A Canadian nuclear reactor that produced about a third of the world's supply of medical isotopes has stopped operation for three months because of a heavy water leak, authorities said.
The reactor produced isotopes, which are radioactive substances used to help doctors diagnose and treat diseases by entering directly into affected cells in the body, rather than by external radiation.
"Based on our preliminary findings to date, we now believe that the NRU (National Research Universal) reactor will be out of service for at least three months," said senior vice president Bill Pilkington of Atomic Energy of Canada Ltd (AECL).
"Sophisticated diagnostic procedures are required to determine the exact nature and extent of the repairs before returning the NRU reactor safely to service," he said.
The Chalk River reactor, located about 200 kilometers west of Ottawa, produces between 30 and 40 percent of the world's supply of medical isotopes used mainly in the diagnosis and treatment of cancer, heart disease and bone ailments.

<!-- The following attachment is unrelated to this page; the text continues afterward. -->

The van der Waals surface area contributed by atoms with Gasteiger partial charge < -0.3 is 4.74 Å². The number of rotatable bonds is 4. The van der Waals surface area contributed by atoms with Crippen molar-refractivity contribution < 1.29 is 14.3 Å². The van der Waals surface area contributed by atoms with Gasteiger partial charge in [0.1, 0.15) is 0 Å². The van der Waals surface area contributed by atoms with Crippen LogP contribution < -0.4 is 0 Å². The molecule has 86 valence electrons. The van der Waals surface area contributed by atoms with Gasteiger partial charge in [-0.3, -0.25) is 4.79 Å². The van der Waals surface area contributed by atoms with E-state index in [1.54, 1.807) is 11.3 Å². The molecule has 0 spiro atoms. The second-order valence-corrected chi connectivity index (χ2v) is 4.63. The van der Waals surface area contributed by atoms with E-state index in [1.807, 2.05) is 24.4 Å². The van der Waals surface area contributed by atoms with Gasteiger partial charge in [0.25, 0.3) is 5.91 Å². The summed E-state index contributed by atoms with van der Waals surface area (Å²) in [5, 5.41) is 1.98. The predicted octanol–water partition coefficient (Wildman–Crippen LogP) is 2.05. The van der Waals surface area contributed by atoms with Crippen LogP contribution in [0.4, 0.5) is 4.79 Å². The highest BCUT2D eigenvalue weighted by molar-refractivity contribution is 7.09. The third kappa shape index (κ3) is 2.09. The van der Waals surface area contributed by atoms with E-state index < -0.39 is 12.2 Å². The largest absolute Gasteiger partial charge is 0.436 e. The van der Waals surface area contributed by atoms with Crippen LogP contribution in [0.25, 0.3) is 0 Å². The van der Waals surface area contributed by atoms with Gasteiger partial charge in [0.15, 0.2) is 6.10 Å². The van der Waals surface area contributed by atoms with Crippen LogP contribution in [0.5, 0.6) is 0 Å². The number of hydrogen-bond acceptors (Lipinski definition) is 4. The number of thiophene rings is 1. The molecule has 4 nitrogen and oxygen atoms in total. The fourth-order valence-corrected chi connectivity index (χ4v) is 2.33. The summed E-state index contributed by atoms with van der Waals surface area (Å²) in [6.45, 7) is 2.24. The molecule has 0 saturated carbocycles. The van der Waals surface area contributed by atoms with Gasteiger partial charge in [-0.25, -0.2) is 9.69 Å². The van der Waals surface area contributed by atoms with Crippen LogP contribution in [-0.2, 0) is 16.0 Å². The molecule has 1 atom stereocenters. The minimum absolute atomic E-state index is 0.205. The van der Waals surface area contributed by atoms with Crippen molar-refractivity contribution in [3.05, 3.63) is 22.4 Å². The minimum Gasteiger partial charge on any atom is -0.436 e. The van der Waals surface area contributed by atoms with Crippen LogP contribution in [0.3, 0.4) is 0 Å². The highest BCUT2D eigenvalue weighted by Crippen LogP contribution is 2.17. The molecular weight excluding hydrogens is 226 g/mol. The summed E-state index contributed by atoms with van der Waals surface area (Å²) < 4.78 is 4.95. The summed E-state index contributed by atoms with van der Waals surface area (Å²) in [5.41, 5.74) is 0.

As concerns mounted over an isotope shortage while the Canadian reactor undergoes repairs, Canada appealed for other isotope producers to step in to help.
"I continue to lead productive discussions with my counterparts in other isotope-producing countries that have some ability to assist with this supply issue," said Minister of Natural Resources Lisa Raitt.
"These countries all have different constraints and capacity that we are working through, but we will continue using all resources available to us to manage this shortfall."
The reactor, about 50 years old, stopped operations on Monday when the leak was discovered.
The AECL said the location of the heavy water leak was at the base of "the reactor vessel in a location where there is corrosion on the outside wall of the vessel" and that more tests were underway.
In 2007 the reactor was forced to halt work in order to undergo repairs, resulting in a temporary shortage of isotopes.